And to Mr. Sergey Kadinsky, who brought up Goldy’s article: If you are a fan of hers, you’d know. She’s a social worker, having worked for one agency for over a decade, and she recently switched to another agency that helps children from frum single-parent homes. She has been working “20 years,” as she said, as has her husband. Does it matter what they do? Do you want her tax form? For two adults to not want to buy a house in Kew Gardens Hills or not to be able to afford it is a shame. Our ZIP Code is not Beverly Hills. We are a middle/upper-middle-class neighborhood. It doesn’t seem like you live within walking distance, Sergey, trying to sell West Hempstead in your column. Ever think about the frumkeit, or like I like saying, the “heimishkeit” of a community? Maybe Goldy is looking for a frum community like ours because I can certainly say that our community is more frum than others. Nothing is wrong with that. Everyone has his or her own level of frumkeit, but don’t push your neighborhood or try to sell others to people when you don’t know what they are looking for.

Goldy owes no one an explanation or to justify why she feels the way she feels; but she wrote it and she also wrote that she knows it may upset people. Boy did people seem to be upset! It was the topic of conversation after shul today! Some supported Goldy and some sounded as if they wanted to claw her eyes out. She wrote the truth and she didn’t have to. She and her husband will decide what community is right for them – real estate prices and all. I think many took what Goldy said as a personal insult. But her first paragraphs said it all: She had a great childhood life here and wishes she can give the same one to her children. She may not live here, but she has friends and family here. I’m sure she’ll visit, and when she does, she may step into her favorite stores.

Queens is a great place to live – but not the only place to live as a frum Jew.

 Helen Schwartz


Dear Editor:

It’s certainly become very apparent that there are no longer any more Jewish Biden voters who can “rationally” explain how Judaism is more important to them than the Democratic Party.

It really is as if they have lost their free will.

Choni Herschel Kantor
Kew Gardens, New York


Dear Editor:

In these difficult economic times, it is especially important to patronize your favorite restaurants and honor the employees who make them a success. Now that more of us have received our COVID-19 vaccine, why not join me in celebrating May 21 National Waiter and Waitress Day. There are several ways to say thank you. Let your server(s), cooks, and owners know how much you appreciate the excellent food and service.

We try to tip 20 percent against the total bill including taxes. If it is an odd amount, round up to the next dollar. Why not leave a 25 percent tip in honor of this day? If you can afford to eat out, you can afford an extra dollar tip. When ordering takeout, don’t forget to leave a dollar or two for the waiter or cook. Trust us, it is appreciated.

Remember the people who work at your favorite restaurant are our neighbors. They work long hours for little pay and count on tips, which make up a significant portion of their income. If we don’t patronize our local restaurants, they don’t eat either. Your purchases keep our neighbors employed and the local economy growing.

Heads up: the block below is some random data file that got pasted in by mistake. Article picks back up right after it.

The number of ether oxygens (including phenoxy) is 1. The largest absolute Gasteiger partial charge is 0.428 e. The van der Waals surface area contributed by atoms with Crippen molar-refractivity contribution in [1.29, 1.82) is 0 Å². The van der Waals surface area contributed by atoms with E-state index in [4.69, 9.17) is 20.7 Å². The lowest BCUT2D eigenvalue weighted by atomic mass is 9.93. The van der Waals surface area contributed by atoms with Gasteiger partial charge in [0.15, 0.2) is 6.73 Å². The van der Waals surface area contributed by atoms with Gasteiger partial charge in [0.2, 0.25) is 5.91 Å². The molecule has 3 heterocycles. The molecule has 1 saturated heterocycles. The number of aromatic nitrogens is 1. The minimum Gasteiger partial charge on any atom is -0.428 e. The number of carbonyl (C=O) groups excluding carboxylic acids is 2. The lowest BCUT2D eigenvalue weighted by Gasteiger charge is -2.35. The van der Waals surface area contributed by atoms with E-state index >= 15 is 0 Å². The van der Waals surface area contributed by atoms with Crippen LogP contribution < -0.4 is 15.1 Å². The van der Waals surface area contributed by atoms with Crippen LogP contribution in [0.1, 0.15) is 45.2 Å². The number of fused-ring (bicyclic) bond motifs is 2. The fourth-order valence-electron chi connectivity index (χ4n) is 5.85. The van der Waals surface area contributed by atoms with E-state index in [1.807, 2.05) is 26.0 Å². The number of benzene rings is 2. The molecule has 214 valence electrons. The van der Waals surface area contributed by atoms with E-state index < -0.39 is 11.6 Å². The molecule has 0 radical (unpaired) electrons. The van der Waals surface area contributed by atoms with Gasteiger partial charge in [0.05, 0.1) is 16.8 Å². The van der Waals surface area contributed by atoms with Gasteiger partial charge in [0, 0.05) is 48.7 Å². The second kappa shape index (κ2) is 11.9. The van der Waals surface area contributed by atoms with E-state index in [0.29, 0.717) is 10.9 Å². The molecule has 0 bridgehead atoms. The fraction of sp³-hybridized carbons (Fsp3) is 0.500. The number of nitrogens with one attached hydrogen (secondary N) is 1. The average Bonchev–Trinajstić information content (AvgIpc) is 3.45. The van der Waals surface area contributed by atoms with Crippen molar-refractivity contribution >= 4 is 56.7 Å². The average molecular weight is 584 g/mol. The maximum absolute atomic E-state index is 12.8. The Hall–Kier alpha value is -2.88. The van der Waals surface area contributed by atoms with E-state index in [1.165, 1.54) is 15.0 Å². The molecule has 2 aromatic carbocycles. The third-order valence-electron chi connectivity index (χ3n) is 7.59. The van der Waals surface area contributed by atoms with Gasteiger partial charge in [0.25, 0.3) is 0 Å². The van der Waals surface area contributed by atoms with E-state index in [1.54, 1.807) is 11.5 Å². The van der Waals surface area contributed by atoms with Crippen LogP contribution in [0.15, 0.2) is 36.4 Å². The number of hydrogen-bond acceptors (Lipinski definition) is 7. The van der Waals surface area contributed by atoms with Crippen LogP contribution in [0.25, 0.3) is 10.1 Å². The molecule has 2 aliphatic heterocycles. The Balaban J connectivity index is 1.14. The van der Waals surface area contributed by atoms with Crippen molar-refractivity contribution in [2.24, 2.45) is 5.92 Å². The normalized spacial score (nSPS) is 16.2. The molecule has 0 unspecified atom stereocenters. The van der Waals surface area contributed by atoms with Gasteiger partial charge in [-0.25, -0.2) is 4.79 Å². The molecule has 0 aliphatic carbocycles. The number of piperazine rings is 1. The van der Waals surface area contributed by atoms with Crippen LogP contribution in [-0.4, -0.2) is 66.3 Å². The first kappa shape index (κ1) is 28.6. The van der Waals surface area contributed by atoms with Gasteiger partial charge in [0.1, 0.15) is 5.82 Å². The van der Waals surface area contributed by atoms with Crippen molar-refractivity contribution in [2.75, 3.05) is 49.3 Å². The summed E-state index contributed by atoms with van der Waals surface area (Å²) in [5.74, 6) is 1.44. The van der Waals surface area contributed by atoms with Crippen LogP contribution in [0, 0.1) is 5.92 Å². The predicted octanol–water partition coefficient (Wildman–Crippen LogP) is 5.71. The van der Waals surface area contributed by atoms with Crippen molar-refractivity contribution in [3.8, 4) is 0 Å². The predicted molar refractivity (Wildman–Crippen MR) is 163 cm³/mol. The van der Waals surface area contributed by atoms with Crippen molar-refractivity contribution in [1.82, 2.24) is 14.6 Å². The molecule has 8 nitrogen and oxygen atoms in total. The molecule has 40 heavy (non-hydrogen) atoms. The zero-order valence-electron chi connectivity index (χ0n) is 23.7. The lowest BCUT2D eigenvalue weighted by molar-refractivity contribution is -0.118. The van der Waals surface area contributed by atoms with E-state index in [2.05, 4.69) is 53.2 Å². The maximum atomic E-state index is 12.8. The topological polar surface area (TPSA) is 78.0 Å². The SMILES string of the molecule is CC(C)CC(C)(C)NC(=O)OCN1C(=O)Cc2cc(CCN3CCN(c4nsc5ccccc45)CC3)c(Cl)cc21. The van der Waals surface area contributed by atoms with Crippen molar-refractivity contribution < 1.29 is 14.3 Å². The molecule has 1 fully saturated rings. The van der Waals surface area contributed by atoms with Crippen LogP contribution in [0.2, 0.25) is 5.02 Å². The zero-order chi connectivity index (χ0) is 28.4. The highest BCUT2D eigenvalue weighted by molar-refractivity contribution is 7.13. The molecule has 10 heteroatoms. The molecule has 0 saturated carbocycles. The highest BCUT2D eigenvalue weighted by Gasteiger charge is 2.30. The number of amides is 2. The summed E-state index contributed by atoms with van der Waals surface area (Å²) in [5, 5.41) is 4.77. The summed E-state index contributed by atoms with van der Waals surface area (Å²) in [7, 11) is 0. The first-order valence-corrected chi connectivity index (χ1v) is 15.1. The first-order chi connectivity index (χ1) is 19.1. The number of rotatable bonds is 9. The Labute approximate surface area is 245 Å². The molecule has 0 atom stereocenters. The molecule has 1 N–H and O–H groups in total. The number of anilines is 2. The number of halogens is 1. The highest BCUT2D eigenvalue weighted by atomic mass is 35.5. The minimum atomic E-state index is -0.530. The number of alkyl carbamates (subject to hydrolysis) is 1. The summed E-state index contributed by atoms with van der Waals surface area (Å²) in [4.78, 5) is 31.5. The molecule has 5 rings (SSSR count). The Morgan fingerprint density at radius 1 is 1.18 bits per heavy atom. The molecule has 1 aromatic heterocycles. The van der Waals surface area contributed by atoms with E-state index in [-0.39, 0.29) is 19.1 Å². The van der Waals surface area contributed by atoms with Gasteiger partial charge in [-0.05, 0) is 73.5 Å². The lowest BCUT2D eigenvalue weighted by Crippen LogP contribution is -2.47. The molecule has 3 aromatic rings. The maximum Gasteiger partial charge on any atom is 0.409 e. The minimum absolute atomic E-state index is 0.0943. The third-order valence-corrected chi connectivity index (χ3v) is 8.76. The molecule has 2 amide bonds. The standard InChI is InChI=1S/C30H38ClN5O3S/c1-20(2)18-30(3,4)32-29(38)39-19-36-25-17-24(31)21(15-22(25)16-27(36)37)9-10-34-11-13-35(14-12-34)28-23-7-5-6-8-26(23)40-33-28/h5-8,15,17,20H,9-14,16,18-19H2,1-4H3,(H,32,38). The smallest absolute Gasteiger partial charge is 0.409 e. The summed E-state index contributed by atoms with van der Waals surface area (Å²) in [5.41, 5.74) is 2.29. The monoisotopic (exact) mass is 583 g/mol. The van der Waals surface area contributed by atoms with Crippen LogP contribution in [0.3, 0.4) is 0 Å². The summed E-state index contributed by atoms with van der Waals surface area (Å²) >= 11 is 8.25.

As a show of appreciation, drop off a box of candy, cookies, or some other treat for your favorite waiter or restaurant staff to celebrate this day.

Larry Penner


Dear Editor:

Mr. Hecht is back from Never-Never Land and has taken residence in a glass house. It can’t be made of wood because the cost of lumber today is ridiculous. As the Press Secretary likes to say, “We will circle back.” One who lives in a glass house shouldn’t throw stones. Mr. Hecht, do you see what’s going on in the Democratic Party today? I think you should worry less about the Republican Party and be more concerned with your own.

What is it with the left and the labeling and name-calling? We are not all “Trumpians.” We aren’t “white supremacists,” “racists,” “homophobes,” or “xenophobes.” We are constitutional conservatives. The reason Liz Cheney was removed from her position of leadership had nothing to do with Trump. In fact, she voted more conservatively than Elise Stefanik since Ms. Stefanik has been in Congress. Cheney was removed because she failed to follow the constitution. Article II, Section I, Clause II clearly states that elections are run in each state by the legislature – not the governor or the State Supreme Court. So, when voter ID is no longer required, drop boxes are placed all over town, ballot harvesting is rampant in low-income neighborhoods, people voting in precincts that they don’t reside in, and same-day registration take place – YES, one needs to be concerned that something isn’t right.

For four years we heard Democrats, led by Hillary Clinton, that Trump is not a legitimate president. Pelosi and Schumer refused to work in a bipartisan manner during the entire Trump presidency. How many Democrats showed up to the embassy opening in Jerusalem? How many Democrats showed up to the White House for the Abraham Accords? How many Democrats voted to secure our border? Don’t give me this nonsense that Mitch McConnell is the impediment to President Biden working with Republicans. It’s the Democrats who refuse to work with Republicans.

The prices of gas, lumber, toys, food, and other essential items are going up. Inflation is the highest it’s been since the 1970s. The Biden administration is looking to spend even more money on left-wing pet projects. The teacher’s union has the kids in all our major cities held captive. The press is in the tank for the left. Our military is now woke. If you want a sex change operation, you join the military so the taxpayer pays for the operation instead of having to do so personally. The Democratic Party is now openly anti-Semitic and racist, between the condemnation of Israel and the support of Hamas. Then there’s the support for the Critical Race Theory and the 1619 Project. Mr. Hecht, don’t throw stones from your glass house.

 Shalom Markowitz